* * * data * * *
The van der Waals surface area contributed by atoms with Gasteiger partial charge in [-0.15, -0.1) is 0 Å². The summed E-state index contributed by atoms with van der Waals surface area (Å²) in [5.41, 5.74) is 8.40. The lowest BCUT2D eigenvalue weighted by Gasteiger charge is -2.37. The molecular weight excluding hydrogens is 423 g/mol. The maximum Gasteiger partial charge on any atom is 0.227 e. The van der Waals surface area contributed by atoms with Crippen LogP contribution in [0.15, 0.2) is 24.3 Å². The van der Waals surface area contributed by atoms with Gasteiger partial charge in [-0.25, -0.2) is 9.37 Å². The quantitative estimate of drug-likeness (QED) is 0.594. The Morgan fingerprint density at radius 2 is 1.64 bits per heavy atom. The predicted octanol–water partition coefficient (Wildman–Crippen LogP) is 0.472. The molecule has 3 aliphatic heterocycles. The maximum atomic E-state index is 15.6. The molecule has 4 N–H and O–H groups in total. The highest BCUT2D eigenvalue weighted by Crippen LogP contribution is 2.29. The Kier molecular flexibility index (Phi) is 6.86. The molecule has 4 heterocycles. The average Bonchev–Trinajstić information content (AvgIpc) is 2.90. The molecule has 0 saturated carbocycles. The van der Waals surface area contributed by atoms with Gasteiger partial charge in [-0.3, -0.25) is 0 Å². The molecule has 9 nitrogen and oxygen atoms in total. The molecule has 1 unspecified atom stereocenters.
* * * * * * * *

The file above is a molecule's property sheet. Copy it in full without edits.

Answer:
The van der Waals surface area contributed by atoms with Gasteiger partial charge in [-0.15, -0.1) is 0 Å². The summed E-state index contributed by atoms with van der Waals surface area (Å²) in [5.41, 5.74) is 8.40. The lowest BCUT2D eigenvalue weighted by Gasteiger charge is -2.37. The molecular weight excluding hydrogens is 423 g/mol. The maximum Gasteiger partial charge on any atom is 0.227 e. The van der Waals surface area contributed by atoms with Crippen LogP contribution in [0.15, 0.2) is 24.3 Å². The van der Waals surface area contributed by atoms with Gasteiger partial charge in [-0.25, -0.2) is 9.37 Å². The quantitative estimate of drug-likeness (QED) is 0.594. The Morgan fingerprint density at radius 2 is 1.64 bits per heavy atom. The predicted octanol–water partition coefficient (Wildman–Crippen LogP) is 0.472. The molecule has 3 aliphatic heterocycles. The maximum atomic E-state index is 15.6. The molecule has 4 N–H and O–H groups in total. The highest BCUT2D eigenvalue weighted by Crippen LogP contribution is 2.29. The Kier molecular flexibility index (Phi) is 6.86. The molecule has 4 heterocycles. The average Bonchev–Trinajstić information content (AvgIpc) is 2.90. The molecule has 0 saturated carbocycles. The van der Waals surface area contributed by atoms with Gasteiger partial charge in [-0.3, -0.25) is 0 Å². The molecule has 9 nitrogen and oxygen atoms in total. The molecule has 1 unspecified atom stereocenters.